Some of the best hospitals in the country can be found in Minnesota, where ordinary people do extraordinary things -- and one such hospital hero helped a girl with cerebral palsy reconnect with her body, regain her balance and improve her mobility.
Looking at Ellie Goodman, it's unlikely anyone would guess the 10-year-old has cerebral palsy -- but less than a year ago, her life was very different.
"I couldn't balance," she recalled. "I had people holding my hand when I was little all the time, making sure I didn't fall."
Thanks to Adam Rozumalski, that's now a thing of the past.
"I look at him and see a life changer," Goodman told FOX 9 News.
Rozumalski is a biomedical engineer at Gillette Children's Hospital's Center for Gait and Motion Analysis, which is one of the premier places for helping children with disabilities move a little easier.
"For an engineer, that's a unique feeling -- to interact with these kids and their families," Rozumalski said. "It's something I never anticipated doing and something I'm very grateful I get the chance to do."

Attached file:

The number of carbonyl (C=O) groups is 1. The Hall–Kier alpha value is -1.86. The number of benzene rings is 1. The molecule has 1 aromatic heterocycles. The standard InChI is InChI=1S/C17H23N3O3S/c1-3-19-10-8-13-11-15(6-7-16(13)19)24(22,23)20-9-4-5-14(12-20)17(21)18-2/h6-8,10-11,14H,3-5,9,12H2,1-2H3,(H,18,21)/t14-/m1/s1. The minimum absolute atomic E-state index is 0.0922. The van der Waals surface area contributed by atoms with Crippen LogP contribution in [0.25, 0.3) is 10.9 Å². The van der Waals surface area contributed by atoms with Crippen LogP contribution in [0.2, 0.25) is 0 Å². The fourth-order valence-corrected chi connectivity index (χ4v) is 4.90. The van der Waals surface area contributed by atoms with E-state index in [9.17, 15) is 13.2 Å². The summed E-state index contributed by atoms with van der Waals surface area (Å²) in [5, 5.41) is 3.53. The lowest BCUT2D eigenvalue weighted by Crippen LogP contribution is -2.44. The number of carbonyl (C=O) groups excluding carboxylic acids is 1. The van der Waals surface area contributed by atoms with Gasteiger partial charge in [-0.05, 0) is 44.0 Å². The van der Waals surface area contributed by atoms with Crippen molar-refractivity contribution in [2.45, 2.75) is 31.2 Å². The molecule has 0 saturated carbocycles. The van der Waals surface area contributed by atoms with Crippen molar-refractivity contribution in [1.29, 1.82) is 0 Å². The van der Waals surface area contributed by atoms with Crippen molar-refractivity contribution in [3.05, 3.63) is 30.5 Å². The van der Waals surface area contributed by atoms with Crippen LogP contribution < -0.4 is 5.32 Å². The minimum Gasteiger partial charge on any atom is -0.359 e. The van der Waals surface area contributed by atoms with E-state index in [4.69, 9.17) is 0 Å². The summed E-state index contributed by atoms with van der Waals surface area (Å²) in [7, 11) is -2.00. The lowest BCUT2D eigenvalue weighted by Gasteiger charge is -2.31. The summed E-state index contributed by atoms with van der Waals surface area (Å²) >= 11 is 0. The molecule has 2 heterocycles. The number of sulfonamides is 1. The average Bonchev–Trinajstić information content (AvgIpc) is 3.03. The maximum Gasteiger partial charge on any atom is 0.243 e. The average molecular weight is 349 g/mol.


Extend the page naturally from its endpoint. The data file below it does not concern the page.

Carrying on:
During gait lab testing, Rozumalski can create a precise picture of how children are moving using the same technology that creates blockbuster hits like "Avatar."
"It's the same technology they use in Hollywood to capture special effects," Rozumalski explained. "We have the small reflective balls that we can tape on someone's legs and have them walk through our lab."
In the movies, they use the images to create a person walking. At the gait lab, they use measurements and calibrations to determine how to adjust muscles and bones to help children walk easier.
"This is showing us how the markers and her legs and pelvis move," he said of one such stroll through the lab. "When she's running, you can see how that foot starts to point out."
Video shows Ellie Goodman when she first went through the testing, and Rozumalski took the information he found to create graphs for her doctors. Experts then used his analysis during surgery to make a life-changing correction.
"Kids would mock me, how I would walk -- and pretend to be me and lie to me and pretend they weren't," said Goodman. "I feel like kids could now accept me as I am now -- and still, kids are getting used to the fact that I can be a normal kid."
Rozumalski has been helping children like Goodman for 12 years, and said he found his niche in helping children get back on their feet after studying how to be an engineer.
"I can't imagine doing anything else," he said. "It's such a wonderfully rewarding experience, knowing the work you are doing is really making a difference."
The Goodmans say without Rozumalski, the young girl would be a full step behind her peers instead of nipping at their heels, like she is now. That's why Ellie calls him a girl with disability's best friend.
"He's someone that can save my life," she said.